All You Need To Know About Viral “Click Here” Trend On Social Media


Since last Saturday, X (formerly Twitter) has been flooded with the viral “Click Here” trend, catching everyone’s attention. While many have been joining the bandwagon of this buzzing trend, numerous others remain puzzled about the new feature.

Notably, major political parties such as the Bharatiya Janata Party, Aam Aadmi Party, and Congress have also actively engaged in the trend through their official X pages.

What is the “Click Here” trend all about?

This new trend has thousands of users sharing images featuring a stark white backdrop with the bold, black declaration “Click here” emblazoned across it.

The text is accompanied by a diagonally downward arrow, pointing to “ALT” text or alternative text on the bottom left corner of the picture.

The “ALT” text is a feature by X that helps its users add descriptions to the photos that they share on the platform.

Let us take a look at a few examples:

Some users also confessed that they were unable to understand this trend. Shiv Sena MP Priyanka Chaturvedi wrote, “What is the click here pic story? My timeline is full of it!”

What is the use of the feature and why Twitter created it?

The Click Here feature is meant to help visually impaired users understand the image better, with the help of text-to-speech recognition and Braille language.

The “ALT” text was introduced by the platform back in 2016 when the social media company was still known as Twitter.

Announcing the feature Twitter in its blog, in 2016, stated, “Photos have been at the center of some of the biggest moments on Twitter. As a core part of the Twitter experience, it’s important that images shared on our platform are accessible to everyone, including those who are visually impaired.”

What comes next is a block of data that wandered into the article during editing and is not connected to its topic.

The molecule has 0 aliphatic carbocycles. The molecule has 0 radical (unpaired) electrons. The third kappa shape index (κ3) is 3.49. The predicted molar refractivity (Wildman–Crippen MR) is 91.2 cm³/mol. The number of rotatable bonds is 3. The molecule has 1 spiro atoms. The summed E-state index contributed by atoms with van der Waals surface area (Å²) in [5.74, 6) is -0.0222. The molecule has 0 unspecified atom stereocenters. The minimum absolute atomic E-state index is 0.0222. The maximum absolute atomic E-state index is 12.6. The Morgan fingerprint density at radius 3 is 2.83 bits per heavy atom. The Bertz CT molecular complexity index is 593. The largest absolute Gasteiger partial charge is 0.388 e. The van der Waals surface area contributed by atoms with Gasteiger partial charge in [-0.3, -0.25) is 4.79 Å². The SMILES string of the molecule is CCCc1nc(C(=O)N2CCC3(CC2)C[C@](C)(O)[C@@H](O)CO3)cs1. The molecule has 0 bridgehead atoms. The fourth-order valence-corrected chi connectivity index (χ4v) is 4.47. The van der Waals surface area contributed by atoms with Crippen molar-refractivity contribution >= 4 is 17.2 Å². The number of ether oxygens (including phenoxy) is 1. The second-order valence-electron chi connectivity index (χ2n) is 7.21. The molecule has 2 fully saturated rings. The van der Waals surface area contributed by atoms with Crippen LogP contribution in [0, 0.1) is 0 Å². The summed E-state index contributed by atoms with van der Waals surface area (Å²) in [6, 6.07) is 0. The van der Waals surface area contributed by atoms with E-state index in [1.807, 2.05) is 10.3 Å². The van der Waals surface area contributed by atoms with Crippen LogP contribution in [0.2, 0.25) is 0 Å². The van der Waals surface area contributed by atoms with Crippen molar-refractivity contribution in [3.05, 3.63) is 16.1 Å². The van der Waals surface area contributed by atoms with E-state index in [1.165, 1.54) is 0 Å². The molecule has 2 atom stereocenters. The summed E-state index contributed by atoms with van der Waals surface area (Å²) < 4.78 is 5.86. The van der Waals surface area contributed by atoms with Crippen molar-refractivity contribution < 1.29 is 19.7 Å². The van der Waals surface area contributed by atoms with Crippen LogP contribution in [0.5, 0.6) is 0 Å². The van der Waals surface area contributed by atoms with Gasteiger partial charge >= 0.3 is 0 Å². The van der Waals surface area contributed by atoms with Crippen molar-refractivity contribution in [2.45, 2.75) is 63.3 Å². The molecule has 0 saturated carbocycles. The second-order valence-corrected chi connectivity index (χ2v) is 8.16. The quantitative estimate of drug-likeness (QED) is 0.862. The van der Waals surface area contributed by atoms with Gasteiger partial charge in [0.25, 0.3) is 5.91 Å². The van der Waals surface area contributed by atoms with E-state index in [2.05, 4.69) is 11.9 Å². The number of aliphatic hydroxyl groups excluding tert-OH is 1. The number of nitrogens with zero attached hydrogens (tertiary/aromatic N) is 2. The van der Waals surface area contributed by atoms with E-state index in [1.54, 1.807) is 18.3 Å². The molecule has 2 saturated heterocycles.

It added, “Starting today, people using our iOS and Android apps can add descriptions — also known as alternative text (alt text) — to images in Tweets. With this update, we’re empowering everyone to ensure content shared on Twitter is accessible to the widest possible audience.”

“The Alt text is supposed to contain a textual description of what the image contains, to help the visually impaired people understand what the image is about. So, using that text for anything else is a misuse of that feature and goes against web content accessibility guidelines (WCAG),” a user, wrote while explaining the feature.

How to use this feature?

The blog post also explained that this feature can be enabled by using “the compose image descriptions option” in the app.

The statement continued, “Enable this feature by using the compose image descriptions option in the Twitter app’s accessibility settings. The next time you add an image to a Tweet, each thumbnail in the composer will have an add description button. Tap it to add a description to the image. People who are visually impaired will have access to the description via their assistive technology (e.g., screen readers and braille displays). Descriptions can be up to 420 characters.”




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